> > bits.  Subtracting 1 from that gives n '0' bits followed by (32 - n) '1'
> > bits.  The 'not' operator flips all the bits for the netmask.
> > 
> > This works for /1 through /32 networks, even though some of those are
> > nonsensical.  A /0 might break this because of overflow (1 << (32 -n)
> > overflows a 32-bit integer); theoretically, it should work even for /0
> > so long as 1 << (32-n) returns 0 (32-bit gcc 4.0 on my Athlon64 desktop
> > computes this correctly, but complains 'warning: left shift count >=
> > width of type' while compiling.  Anyway, if you're running a /0, you've
> > got other, bigger problems.
> 
> Using gcc 3.4.4 on a 32-bit Pentium III, I get no warnings when 
> compiling your test program, even with -Wall. When it runs, 0 gives the 
> same result as 32, so it overflows (silently) on my machine.

Ooh, here's something interesting.  I first tried a test with constants,
and got the warning: left shift count >= width of type" out of gcc.
Then I rewrote the thing to use a loop, and I got correct results out of
it.  (This is all on an Athlon64X2.)
(Continue reading)

Ted Roche | 1 Apr 21:30 2006

Re: Reminder: LinuxWorld next week

Peter Mui of the USENIX Association replied:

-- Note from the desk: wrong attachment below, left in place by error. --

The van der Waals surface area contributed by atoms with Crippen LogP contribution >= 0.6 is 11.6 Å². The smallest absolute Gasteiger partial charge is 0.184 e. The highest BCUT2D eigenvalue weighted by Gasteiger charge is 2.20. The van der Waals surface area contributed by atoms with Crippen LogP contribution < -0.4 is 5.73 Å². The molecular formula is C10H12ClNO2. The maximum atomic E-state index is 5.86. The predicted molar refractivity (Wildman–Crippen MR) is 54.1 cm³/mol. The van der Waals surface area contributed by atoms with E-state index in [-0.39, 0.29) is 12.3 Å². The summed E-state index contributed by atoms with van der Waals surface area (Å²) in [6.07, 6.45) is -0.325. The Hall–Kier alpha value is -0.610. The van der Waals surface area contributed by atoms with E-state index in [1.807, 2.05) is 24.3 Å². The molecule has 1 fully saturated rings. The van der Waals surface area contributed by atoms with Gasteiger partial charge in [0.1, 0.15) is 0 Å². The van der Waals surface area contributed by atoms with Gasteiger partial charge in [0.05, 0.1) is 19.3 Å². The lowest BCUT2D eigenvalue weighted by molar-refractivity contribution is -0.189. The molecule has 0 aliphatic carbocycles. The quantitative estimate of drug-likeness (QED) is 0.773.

I saw your posting to GNHLUG: could you please mention to the mailing  
list that USENIX will be at Booth 937 at LinuxWorld next week?  We'll  
have a prize wheel for people to spin to win lots of great (well,  
fair) prizes.

Tell 'em Peter sent you: also: we're having our Annual Technical  
Conference in Boston May 30- June 2: pick up some full-color flyers  
at our booth to distribute at your next meeting.

Cheers, -Peter

Peter Mui
USENIX Association
Steven W. Orr | 2 Apr 05:03 2006
Picon

Anyone know anything about tvcentral?

Every so often I screw up and miss a show that I wanted to tape. I found 
something called tvcentral that allows you to download any tv show for 
annual fee. Anyone have any experience with it and whether it's usable 
with linux?

I missed smallville last week :-(

TIA

--

-- 
Time flies like the wind. Fruit flies like a banana. Stranger things have  .0.
happened but none stranger than this. Does your driver's license say Organ ..0
Donor?Black holes are where God divided by zero. Listen to me! We are all- 000
individuals! What if this weren't a hypothetical question?
steveo at syslang.net
Neil Joseph Schelly | 2 Apr 05:12 2006

Re: Anyone know anything about tvcentral?

If I miss a show for one reason or another, I find it on a BitTorrent site.  
Search for the episode title and the word bittorrent in Google and you'll 
find it.  It's not often Myth misses a show, but I've had it record at least 
a few times a show I really want to see that comes on after a sports event or 
something that ran over.  The show starts 15 minutes late and naturally my 
recording ends before the end of the show.

Anyway, it's always worked for me.
-N

On Saturday 01 April 2006 10:03 pm, Steven W. Orr wrote:
> Every so often I screw up and miss a show that I wanted to tape. I found
> something called tvcentral that allows you to download any tv show for
> annual fee. Anyone have any experience with it and whether it's usable
> with linux?
>
> I missed smallville last week :-(
>
> TIA

Gmane